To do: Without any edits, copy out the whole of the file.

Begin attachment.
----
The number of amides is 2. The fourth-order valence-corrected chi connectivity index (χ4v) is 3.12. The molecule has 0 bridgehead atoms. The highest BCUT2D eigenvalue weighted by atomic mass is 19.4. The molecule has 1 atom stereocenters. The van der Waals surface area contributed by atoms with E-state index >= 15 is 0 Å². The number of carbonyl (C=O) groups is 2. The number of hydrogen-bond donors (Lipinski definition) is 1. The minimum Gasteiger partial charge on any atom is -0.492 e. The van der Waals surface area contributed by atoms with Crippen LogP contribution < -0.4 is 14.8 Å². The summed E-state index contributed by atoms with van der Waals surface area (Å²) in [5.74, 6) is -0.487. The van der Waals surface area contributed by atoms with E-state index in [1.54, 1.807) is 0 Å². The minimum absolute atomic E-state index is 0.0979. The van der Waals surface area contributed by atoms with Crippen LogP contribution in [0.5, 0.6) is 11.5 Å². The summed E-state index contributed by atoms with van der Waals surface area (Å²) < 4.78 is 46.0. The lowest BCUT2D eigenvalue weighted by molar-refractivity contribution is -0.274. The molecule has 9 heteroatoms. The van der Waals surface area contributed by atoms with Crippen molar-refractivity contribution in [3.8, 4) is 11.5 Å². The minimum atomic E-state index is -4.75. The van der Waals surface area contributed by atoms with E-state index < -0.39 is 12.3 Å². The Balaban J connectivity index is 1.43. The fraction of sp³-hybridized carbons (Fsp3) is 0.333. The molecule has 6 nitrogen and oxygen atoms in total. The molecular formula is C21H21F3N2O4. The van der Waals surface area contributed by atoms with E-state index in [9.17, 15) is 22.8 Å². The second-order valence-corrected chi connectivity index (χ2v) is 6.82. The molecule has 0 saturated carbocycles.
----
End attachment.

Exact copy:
The number of amides is 2. The fourth-order valence-corrected chi connectivity index (χ4v) is 3.12. The molecule has 0 bridgehead atoms. The highest BCUT2D eigenvalue weighted by atomic mass is 19.4. The molecule has 1 atom stereocenters. The van der Waals surface area contributed by atoms with E-state index >= 15 is 0 Å². The number of carbonyl (C=O) groups is 2. The number of hydrogen-bond donors (Lipinski definition) is 1. The minimum Gasteiger partial charge on any atom is -0.492 e. The van der Waals surface area contributed by atoms with Crippen LogP contribution < -0.4 is 14.8 Å². The summed E-state index contributed by atoms with van der Waals surface area (Å²) in [5.74, 6) is -0.487. The van der Waals surface area contributed by atoms with E-state index in [1.54, 1.807) is 0 Å². The minimum absolute atomic E-state index is 0.0979. The van der Waals surface area contributed by atoms with Crippen LogP contribution in [0.5, 0.6) is 11.5 Å². The summed E-state index contributed by atoms with van der Waals surface area (Å²) < 4.78 is 46.0. The lowest BCUT2D eigenvalue weighted by molar-refractivity contribution is -0.274. The molecule has 9 heteroatoms. The van der Waals surface area contributed by atoms with Crippen molar-refractivity contribution in [3.8, 4) is 11.5 Å². The minimum atomic E-state index is -4.75. The van der Waals surface area contributed by atoms with E-state index < -0.39 is 12.3 Å². The Balaban J connectivity index is 1.43. The fraction of sp³-hybridized carbons (Fsp3) is 0.333. The molecule has 6 nitrogen and oxygen atoms in total. The molecular formula is C21H21F3N2O4. The van der Waals surface area contributed by atoms with E-state index in [9.17, 15) is 22.8 Å². The second-order valence-corrected chi connectivity index (χ2v) is 6.82. The molecule has 0 saturated carbocycles.